Efforts are underway at the state Capitol to reverse some of the things voters have been in the state constitution in recent years.
Efforts are also underway to try and make it harder for voters to approve changes to the constitution in the future.
The minimum wage would no longer be in the constitution. Gone too would be three amendments voters approved in 2004 dealing with lawsuits and a patients rights to know about adverse incidents. Pregnant pigs would also be sent out to pasture.
Sponsor David Simmons said the plot isn’t sinister. All of the items would become laws instead of part of the constitution.
“We’re saying that they cannot be further amended unless it takes a two thirds vote which would be exceedingly difficult and we can’t do that for five years.”
“Lawmakers are trying not to pick a fight with some of the more powerful special interests, so they’re leaving the smoking ban and the net ban in the constitution.”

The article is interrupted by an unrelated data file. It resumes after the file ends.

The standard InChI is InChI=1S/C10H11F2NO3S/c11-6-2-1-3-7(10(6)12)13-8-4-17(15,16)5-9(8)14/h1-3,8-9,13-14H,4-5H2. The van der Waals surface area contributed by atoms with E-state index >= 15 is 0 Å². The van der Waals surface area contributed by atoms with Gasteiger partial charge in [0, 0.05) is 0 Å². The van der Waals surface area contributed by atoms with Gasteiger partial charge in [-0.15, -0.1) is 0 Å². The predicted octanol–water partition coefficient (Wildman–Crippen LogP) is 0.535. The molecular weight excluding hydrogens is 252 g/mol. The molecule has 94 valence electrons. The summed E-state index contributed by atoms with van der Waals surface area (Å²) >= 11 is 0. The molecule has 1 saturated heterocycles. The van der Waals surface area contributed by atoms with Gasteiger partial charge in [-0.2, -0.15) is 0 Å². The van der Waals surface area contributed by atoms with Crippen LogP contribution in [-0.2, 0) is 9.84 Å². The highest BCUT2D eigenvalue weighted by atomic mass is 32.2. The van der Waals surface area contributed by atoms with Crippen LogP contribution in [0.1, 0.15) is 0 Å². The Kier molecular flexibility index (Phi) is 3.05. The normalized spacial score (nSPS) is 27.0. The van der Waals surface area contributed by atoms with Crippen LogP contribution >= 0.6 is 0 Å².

But opponents are still angry, staging a march led by the grim reaper to protest what they label the death of democracy.
Rich Templin represents the Florida AFL-CIO and said, “This is about the people helping other people improve their lives when the legislature refuses to do so.”
Josephine Edwards came from south Florida, mad that lawmakers would even consider tinkering with the higher minimum wage voters approved in 2004.
“Why should we have to continue living poor and get poorer and poorer and can’t send our kids to private school or do this for our children?”
But if lawmakers have their way, voters could see three different amendments changing the constitution and making it harder to change in the future.